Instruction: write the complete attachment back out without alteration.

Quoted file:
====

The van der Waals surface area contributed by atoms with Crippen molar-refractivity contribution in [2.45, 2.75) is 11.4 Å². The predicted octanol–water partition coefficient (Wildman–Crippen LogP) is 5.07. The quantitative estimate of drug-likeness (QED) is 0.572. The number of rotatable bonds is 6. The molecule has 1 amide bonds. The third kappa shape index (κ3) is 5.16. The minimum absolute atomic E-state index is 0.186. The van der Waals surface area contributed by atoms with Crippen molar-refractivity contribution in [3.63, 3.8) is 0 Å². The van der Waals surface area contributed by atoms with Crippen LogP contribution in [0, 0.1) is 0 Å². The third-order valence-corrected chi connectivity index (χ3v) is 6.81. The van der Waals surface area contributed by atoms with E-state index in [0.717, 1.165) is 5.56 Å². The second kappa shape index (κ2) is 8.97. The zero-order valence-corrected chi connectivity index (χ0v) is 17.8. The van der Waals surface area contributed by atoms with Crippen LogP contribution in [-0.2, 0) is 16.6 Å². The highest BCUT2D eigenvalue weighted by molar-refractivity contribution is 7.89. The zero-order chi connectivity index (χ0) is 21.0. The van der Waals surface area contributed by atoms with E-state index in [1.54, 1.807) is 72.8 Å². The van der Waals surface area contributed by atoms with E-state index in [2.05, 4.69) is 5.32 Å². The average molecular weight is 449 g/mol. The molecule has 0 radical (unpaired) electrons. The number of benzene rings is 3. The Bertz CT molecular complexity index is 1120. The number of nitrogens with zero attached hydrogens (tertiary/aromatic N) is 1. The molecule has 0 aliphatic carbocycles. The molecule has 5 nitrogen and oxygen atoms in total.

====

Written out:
The van der Waals surface area contributed by atoms with Crippen molar-refractivity contribution in [2.45, 2.75) is 11.4 Å². The predicted octanol–water partition coefficient (Wildman–Crippen LogP) is 5.07. The quantitative estimate of drug-likeness (QED) is 0.572. The number of rotatable bonds is 6. The molecule has 1 amide bonds. The third kappa shape index (κ3) is 5.16. The minimum absolute atomic E-state index is 0.186. The van der Waals surface area contributed by atoms with Crippen molar-refractivity contribution in [3.63, 3.8) is 0 Å². The van der Waals surface area contributed by atoms with Crippen LogP contribution in [0, 0.1) is 0 Å². The third-order valence-corrected chi connectivity index (χ3v) is 6.81. The van der Waals surface area contributed by atoms with E-state index in [0.717, 1.165) is 5.56 Å². The second kappa shape index (κ2) is 8.97. The zero-order valence-corrected chi connectivity index (χ0v) is 17.8. The van der Waals surface area contributed by atoms with Crippen LogP contribution in [-0.2, 0) is 16.6 Å². The highest BCUT2D eigenvalue weighted by molar-refractivity contribution is 7.89. The zero-order chi connectivity index (χ0) is 21.0. The van der Waals surface area contributed by atoms with E-state index in [1.54, 1.807) is 72.8 Å². The van der Waals surface area contributed by atoms with E-state index in [2.05, 4.69) is 5.32 Å². The average molecular weight is 449 g/mol. The molecule has 0 radical (unpaired) electrons. The number of benzene rings is 3. The Bertz CT molecular complexity index is 1120. The number of nitrogens with zero attached hydrogens (tertiary/aromatic N) is 1. The molecule has 0 aliphatic carbocycles. The molecule has 5 nitrogen and oxygen atoms in total.